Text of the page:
Warm-up, activity, stretching… Every day, more than 500 school children from Rennes and the surrounding area take part in a simple but effective sports session, as part of the “Move” program launched by Stade Rennes.
“From the start of the school year, primary school students will exercise for 30 minutes every day,” President Emmanuel Macron promised in Marseille this week. According to the government, thousands of schools have already responded to the invitation. But in practice it is not so simple.
Cédric Sortais, teacher of a CE2-CM1 class in a priority education district of Rennes, and Dominique Heude, teacher of a CM1 class and director of a private school in Orgères, near Rennes, could not achieve, with activities in the gymnasium or in the swimming pool, the three hours a week of exercise already planned in the programs.
Both have therefore joined “Move your class”, a program inspired by a Scottish example and launched at the beginning of the 2021 school year by Stade Rennes, which is stepping up actions to combat the sedentary lifestyle at all ages.
For this first year, the club selected 18 classes, which in the fall developed 15-minute sports sessions with verb-based activities (run, jump, throw, juggle, etc.).
And since January, the 18 teachers follow a weekly program drawn up by one of the classes. A common platform makes it possible to share images from the sessions, as well as to receive a weekly video message encouraging a club player.
– “More energy to work” –
In Dominique Heude’s class, sports are started at the beginning of the day: the children put their school bag in the classroom and run on the bumpy asphalt of the playground to warm up.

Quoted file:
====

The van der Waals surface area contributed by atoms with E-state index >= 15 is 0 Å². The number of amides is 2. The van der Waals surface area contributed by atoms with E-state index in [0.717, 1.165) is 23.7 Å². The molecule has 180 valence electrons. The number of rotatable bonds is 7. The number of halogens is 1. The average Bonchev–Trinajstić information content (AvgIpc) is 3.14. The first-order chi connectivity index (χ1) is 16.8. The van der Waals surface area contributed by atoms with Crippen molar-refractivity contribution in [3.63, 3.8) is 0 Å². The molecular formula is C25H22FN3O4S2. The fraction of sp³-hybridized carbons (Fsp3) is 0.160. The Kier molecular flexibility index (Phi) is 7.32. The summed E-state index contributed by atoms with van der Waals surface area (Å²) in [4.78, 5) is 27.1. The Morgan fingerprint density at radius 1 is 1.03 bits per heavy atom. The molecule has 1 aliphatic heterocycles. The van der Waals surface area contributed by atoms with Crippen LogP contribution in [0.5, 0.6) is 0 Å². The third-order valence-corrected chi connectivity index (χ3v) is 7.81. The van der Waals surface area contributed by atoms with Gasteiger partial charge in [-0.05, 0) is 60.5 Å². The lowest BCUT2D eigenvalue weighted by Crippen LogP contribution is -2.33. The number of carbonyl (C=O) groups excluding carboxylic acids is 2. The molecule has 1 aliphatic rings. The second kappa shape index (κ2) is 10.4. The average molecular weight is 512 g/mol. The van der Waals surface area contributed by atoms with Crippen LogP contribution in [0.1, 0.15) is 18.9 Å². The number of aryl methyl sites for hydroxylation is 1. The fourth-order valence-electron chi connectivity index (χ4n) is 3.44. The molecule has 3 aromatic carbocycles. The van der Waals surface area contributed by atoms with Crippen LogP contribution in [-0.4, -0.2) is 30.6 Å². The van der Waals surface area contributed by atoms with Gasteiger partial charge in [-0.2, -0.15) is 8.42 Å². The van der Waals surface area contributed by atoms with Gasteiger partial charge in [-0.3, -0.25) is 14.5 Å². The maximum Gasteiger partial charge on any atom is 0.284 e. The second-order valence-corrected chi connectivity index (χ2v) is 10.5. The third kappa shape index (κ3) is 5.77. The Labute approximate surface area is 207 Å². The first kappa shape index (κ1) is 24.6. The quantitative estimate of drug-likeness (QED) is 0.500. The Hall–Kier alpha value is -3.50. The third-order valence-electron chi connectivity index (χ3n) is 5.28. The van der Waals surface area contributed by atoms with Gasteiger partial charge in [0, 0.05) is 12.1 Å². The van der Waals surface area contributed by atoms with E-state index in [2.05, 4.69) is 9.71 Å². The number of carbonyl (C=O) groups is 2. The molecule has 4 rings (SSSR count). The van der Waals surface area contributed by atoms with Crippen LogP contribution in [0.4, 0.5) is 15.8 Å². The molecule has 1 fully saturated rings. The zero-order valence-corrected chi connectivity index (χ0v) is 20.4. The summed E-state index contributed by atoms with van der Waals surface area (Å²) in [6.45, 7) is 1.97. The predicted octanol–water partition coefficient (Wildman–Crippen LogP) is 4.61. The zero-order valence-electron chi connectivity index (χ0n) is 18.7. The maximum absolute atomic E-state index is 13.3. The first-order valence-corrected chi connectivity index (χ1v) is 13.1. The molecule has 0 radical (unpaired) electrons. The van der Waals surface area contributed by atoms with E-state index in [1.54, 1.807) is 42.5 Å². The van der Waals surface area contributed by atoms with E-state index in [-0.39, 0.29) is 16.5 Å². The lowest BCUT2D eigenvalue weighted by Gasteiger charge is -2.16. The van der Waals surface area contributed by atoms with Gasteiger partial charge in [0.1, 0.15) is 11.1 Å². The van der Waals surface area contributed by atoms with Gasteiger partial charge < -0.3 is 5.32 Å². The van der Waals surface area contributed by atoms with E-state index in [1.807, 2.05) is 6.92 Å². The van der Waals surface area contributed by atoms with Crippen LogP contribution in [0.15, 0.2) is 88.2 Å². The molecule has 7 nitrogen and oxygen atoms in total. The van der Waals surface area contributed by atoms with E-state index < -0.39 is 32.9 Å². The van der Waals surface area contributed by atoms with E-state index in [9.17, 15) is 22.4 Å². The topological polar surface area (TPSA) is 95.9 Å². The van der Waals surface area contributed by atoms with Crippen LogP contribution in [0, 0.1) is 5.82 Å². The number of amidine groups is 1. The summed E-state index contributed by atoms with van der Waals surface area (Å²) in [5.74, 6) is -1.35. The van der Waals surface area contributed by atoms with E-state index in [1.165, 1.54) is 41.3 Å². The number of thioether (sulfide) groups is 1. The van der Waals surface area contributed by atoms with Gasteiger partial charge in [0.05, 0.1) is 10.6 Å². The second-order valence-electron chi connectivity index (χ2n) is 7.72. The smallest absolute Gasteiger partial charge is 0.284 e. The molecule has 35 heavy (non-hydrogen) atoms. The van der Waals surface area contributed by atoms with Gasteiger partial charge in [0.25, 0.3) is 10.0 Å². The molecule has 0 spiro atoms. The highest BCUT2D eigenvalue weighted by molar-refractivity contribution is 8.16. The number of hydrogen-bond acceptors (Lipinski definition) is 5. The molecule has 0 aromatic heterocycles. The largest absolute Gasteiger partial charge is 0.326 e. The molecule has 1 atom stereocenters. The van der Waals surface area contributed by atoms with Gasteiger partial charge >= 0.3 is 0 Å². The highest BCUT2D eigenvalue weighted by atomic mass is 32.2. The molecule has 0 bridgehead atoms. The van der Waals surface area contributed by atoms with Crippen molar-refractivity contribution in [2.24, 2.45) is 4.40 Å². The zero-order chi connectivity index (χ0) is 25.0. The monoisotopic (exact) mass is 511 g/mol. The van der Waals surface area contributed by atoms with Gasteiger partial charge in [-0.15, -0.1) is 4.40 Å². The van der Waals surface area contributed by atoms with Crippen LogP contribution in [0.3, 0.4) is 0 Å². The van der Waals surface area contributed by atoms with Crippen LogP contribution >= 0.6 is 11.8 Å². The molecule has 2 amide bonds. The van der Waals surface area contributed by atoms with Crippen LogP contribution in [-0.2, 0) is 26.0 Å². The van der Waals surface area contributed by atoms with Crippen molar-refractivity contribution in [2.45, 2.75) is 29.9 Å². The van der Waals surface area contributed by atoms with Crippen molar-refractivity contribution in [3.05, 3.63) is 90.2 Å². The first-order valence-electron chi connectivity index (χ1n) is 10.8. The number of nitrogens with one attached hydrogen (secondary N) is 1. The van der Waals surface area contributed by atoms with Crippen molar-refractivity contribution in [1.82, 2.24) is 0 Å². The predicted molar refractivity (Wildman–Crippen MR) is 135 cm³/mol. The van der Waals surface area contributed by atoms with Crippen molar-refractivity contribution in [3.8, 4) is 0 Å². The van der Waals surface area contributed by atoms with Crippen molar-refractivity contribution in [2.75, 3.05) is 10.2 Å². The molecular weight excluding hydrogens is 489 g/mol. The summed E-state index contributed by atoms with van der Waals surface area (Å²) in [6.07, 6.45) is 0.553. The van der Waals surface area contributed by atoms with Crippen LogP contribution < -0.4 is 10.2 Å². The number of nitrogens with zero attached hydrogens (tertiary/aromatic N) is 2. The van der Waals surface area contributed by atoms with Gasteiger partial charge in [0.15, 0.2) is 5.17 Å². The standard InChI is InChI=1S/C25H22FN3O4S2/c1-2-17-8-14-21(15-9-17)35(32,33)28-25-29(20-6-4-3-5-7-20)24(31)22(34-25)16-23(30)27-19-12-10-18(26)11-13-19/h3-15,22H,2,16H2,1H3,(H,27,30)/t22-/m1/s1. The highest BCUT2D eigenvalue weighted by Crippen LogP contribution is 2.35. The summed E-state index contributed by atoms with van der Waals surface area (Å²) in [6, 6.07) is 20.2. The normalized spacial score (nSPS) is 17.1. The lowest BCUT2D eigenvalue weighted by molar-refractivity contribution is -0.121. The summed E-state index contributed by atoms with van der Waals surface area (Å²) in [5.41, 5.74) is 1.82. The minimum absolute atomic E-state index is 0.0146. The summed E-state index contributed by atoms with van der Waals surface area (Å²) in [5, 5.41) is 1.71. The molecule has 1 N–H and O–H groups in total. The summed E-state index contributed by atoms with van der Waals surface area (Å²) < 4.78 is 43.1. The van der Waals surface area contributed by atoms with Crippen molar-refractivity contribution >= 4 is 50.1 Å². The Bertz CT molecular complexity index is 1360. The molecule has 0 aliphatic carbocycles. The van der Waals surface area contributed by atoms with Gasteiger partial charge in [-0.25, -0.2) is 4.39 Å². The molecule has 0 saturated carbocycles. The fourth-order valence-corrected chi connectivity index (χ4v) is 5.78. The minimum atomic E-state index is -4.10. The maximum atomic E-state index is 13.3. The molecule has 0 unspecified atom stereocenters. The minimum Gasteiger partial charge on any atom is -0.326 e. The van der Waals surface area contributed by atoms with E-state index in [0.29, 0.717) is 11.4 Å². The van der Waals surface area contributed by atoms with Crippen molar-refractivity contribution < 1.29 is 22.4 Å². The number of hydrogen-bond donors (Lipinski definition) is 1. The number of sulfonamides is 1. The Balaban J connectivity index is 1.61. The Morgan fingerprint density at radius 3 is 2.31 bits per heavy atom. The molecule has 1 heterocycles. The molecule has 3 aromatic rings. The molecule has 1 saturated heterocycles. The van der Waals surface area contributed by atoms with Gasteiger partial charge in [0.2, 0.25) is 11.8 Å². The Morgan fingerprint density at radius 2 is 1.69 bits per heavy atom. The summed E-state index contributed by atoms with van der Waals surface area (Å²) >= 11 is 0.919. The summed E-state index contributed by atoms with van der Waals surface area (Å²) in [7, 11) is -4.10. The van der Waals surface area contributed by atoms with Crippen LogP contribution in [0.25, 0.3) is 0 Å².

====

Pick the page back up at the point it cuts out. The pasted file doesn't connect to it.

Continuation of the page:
Then comes the activity. This morning: pick up. Divided into teams, the children take turns collecting studs scattered around the yard. A few quick stretches and everyone will be in class.
“After working out, we have more energy to work and for the rest of the day,” says Adam (10).
“We are all ready at the same time, we did an activity together and we go out together for a day”, Dominique Heude exults.
In Cédric Sortais’ class, sports take place at the beginning of the afternoon, when the children often return excited from a long lunch break.
There, the warm-up is more extensive, led by two injured students who also help set up the cones and hoops for the activity course. The verb: slalom.
At the end, Cédric Sortais takes the time to gather everyone in a circle, eyes closed, for a few minutes before stretching.
– “It is quiet” –
“I like it, it calms down,” says Josaphat, 8 years old. Stecia (10) prefers to spend time in class. But “if I’m not exercising, I can’t relax,” she notes.
“It is important for children to ritualize things. Like dictation, mental calculation, sport becomes a ritual,” explains Cédric Sortais.
The keys to success: motivated teachers, a simple program to apply with the available resources and an organized competition between the participants.
But for the two teachers, it’s hard to imagine generalizing the experience. For the time being, Stade Rennes wants to double the number of participating classes next year and is counting on the example given within each location.
Several teachers are interested in Dominique Heude’s school, just like the other students, who hear their comrades every morning. But the 15 minutes of “Buge” or the 30 minutes of President Macron cannot “become an order,” he warns.
“We are going to run into material conditions. I find it hard to imagine my ten lessons in the morning all together on the playground, it would be a bit like North Korea,” the teacher notes. “But nothing is impossible. When the team is ready, we will organize ourselves”.